Harris CH Tina

C.H. (Tina) Harris

1976 –
anthropology, globalization in Asia, material culture
Tibet, Nepal, India, Himalayas, Indo-Sino-Nepal Borderlands

Curriculum vitae

1976born in Midland, Michigan, USA
1998BA in anthropology, Wesleyan University
1999-2005program assistant, research assistant, and consultant with the South(east) Asia Program, Illicit Flows and Criminality Program, and Middle East Program, Social Science Research Council
2003-2009adjunct faculty positions at Fordham University and Lehman College
2009PhD in anthropology under the supervision of Neil Smith, City University of New York (CUNY)
2009-2010assistant professor in the Department of Sociology, Anthropology, and Social Work and academic advisor of the Asian Studies minor at Texas Tech University
2011-presentassistant professor in the Department of Anthropology at the University of Amsterdam; fieldwork and thesis coordinator of the Contemporary Asian Studies master programme; member of the AISSR Moving Matters research group; currently working on a research project that involves mobility, capital, and the production of space between regional airports in Asia

Special activities and positions

  • Participant, organiser, and presenter at numerous conferences in Asia, Europe, and North America, see here for a list
  • Editor, book reviews, Visual Anthropology Review, 2004-2006
  • Academic coordinator of the Asian Borderlands Research Network (ABRN), 2010-present
  • Scientific committee, Association of Borderlands Studies World Conference, 2012
  • Editorial board, Himalaya, 2013-present
  • Academic committee, International Institute for Asian Studies, 2013-2014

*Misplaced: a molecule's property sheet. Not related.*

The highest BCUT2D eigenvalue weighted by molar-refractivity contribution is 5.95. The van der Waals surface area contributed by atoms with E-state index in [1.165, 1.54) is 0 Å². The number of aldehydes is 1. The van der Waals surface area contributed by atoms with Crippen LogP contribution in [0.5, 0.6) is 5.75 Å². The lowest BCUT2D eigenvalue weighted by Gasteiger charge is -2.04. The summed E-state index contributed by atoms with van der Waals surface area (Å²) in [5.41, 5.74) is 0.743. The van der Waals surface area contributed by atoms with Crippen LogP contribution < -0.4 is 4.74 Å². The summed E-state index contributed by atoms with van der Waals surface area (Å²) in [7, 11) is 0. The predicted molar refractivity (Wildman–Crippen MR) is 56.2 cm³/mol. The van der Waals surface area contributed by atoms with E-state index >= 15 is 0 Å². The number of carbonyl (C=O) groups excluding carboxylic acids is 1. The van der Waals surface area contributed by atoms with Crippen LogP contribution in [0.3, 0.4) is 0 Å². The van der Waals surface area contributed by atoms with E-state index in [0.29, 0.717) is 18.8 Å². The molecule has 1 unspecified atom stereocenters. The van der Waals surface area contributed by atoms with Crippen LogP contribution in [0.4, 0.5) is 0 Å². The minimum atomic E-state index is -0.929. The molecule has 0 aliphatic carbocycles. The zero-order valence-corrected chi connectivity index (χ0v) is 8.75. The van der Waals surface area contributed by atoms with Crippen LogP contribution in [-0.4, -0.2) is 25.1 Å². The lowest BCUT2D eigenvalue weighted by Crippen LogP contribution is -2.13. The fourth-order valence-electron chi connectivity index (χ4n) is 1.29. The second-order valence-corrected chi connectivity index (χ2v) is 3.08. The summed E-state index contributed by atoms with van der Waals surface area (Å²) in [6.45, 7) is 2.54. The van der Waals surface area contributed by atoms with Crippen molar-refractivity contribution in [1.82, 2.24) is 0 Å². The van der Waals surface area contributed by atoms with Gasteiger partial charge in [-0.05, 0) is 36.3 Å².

• Board member, International Institute for Asian Studies, 2014-present
  • Series co-editor, Asian Borderlands, Amsterdam University Press, 2014-present



2007 “Towards a geographical anthropology of trade in the Himalayas.” In: Michael Gervers, Uradyn Bulag and Gillian Long (eds), Traders and trade routes of Central and Inner Asia, then and now, University of Toronto (Toronto Studies in Central and Inner Asia 8), pp. 189-206.
& Evan Rapport, review of: Music of the Silk Road & The Silk Road: A Musical Caravan]. Asia Pacific Journal of Anthropology 8,3: 275-277.
2008 “Silk roads and wool routes: contemporary geographies of trade between Lhasa and Kalimpong.” India Review 7,3: 200-222.
Review of: Françoise Lionnet and Shu-mei Shih (eds), Minor transnationalism, Durham [N.C., etc.]: Duke University Press 2005. Gender, Place and Culture 15,6: 650-652.
2012 “From loom to machine: Tibetan aprons and the configuration of place.” Environment and Planning, part D: Society and Space 30,5: 877-895.
& SIGJ2 Writing Collective, “What can we do? The challenge of being new academics in neoliberal universities.” Antipode 44,4: 1055-1058.
& SIGJ2 Writing Collective, “’Tim-adical’ action: a reply to culum canally.” Antipode 2012(8).
2013 “Trading places: new economic geographies across Himalayan borderlands.” Political Geography 35: 60-68.
Geographical diversions: Tibetan trade, global transactions, Athens: University of Georgia Press (Geographies of justice and social transformation 18).
“The border worlds of Wim van Spengen.” Himalaya 33,1/2: 106.
2014 “Tracing trade: contemporary transformations of space and place in the Himalayas.” In: H. Alff and A. Benz (eds), Tracing connections: explorations of spaces and places in Asian multilocalities, Berlin: Wissenschaftlicher Verlag, pp. 41-52.
“Yak tails, Santa Claus, and transnational trade in the Himalayas.” The Tibet Journal 39,1: 145-155.
2015 & Hasse vd Veen, “Whose security?: regionalisation and human security at borderland airports in Asia.” Etnofoor 27,2: 37-52.
Review of: Taming Tibet: landscape transformation and the gift of Chinese development. Journal of Asian Studies 74,4.